Eleventh Sunday after Pentecost

The first verse of the book of Isaiah invites the reader to hear the prophecy in the context of the eighth century BCE.

August 8, 2010

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Commentary on Isaiah 1:1, 10-20

The first verse of the book of Isaiah invites the reader to hear the prophecy in the context of the eighth century BCE.

The scholarly consensus is to hear at least chapters 1-12, along with other portions of Isaiah 1-39 (especially chapters 20, 28-33, 36-39) as eighth-century material (First Isaiah or Isaiah of Jerusalem), usually between the years 742 (see 6:1, “the year that King Uzziah died”) and 701, when the Assyrian army suddenly called off its siege of Jerusalem (see chapters 36-39).

To be sure, chapter 1 makes sense in an eighth-century setting. The general characterization of the people as rebellious and unfaithful coheres with other eighth-century prophets; 1:7-9 seems to make particularly good sense in relation to the events of 701; and the criticism of worship in 1:11-15 also has parallels among other eighth-century prophets (see Hosea 6:6; Amos 5:21-24).

Even so, other points of view are possible. For instance, it has been suggested that the original core of Isaiah was chapters 6-39, and that chapters 1-5 and 40-66 were added in the postexilic era. And some scholars have suggested that chapter 1 may function as an introduction to the whole Isaiah tradition, or perhaps even as an introduction to the larger collection of the Latter Prophets (Isaiah, Jeremiah, Ezekiel, and the Book of the Twelve). Certainty is elusive, but in any case, whether or not any author or editor ever intended it, Isaiah 1 does serve as an admirable point of entry into the canon of the Latter Prophets.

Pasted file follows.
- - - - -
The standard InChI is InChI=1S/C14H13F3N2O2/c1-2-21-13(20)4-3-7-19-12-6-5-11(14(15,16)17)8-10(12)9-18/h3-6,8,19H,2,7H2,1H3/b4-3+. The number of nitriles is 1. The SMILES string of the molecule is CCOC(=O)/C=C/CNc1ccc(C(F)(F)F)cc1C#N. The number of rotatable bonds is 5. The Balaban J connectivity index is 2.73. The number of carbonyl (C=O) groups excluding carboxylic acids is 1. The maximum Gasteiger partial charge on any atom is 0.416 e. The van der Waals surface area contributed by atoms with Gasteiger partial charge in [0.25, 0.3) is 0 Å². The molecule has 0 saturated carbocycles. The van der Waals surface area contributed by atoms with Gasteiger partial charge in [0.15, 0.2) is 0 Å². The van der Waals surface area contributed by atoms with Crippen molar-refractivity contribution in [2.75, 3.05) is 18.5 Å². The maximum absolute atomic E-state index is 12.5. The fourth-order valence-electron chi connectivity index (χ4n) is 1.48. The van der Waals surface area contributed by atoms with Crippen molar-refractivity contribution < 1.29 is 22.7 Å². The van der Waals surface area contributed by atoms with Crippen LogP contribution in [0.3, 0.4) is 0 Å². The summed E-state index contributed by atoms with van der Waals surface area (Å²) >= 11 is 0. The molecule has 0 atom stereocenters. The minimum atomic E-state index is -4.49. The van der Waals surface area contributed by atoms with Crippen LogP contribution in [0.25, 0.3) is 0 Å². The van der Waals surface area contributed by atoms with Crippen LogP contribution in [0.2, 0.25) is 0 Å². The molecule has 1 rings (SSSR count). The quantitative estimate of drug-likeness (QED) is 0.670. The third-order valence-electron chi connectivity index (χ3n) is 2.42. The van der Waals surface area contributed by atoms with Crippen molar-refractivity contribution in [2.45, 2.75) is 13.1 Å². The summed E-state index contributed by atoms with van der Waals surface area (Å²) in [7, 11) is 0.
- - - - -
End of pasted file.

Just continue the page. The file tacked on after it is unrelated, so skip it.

For one thing, chapter 1, including 1:10-20, highlights the crucial importance of justice and righteousness, both of which are key words/concepts in the prophetic books. It is frequently and rightly concluded that prophets functioned as something like the conscience of the monarchy. The kings were entrusted above all with the enactment and embodiment of justice and righteousness (see Psalm 72, especially verses 1-7). But, of course, the kings seldom did what they were supposed to do; and so the prophets called them and the people to account, employing frequently the key words “justice” and “righteousness.”

In the case of Isaiah 1, the word “righteousness” occurs three times (verses 21, 26, 27); and the Hebrew root shpt, which means “judge, establish justice,” occurs six times (“justice” in verses 17, 21, 27; “defend” in verses 17, 23; “judges” in verse 26 — notice that every verse that includes “righteousness” also contains a form of shpt). As for 1:10-20, the two occurrences in verse 17 (NRSV “defend the orphan” would be better translated “establish justice for the orphan”) stand out in the definition of what it means to be “clean” (verse 16) and “to do good” (verse 17). Indeed, given the beginning of the passage in verse 10, one might rightly conclude that the essence of God’s “word” or “teaching” (Hebrew torah, often translated as “law”) is justice.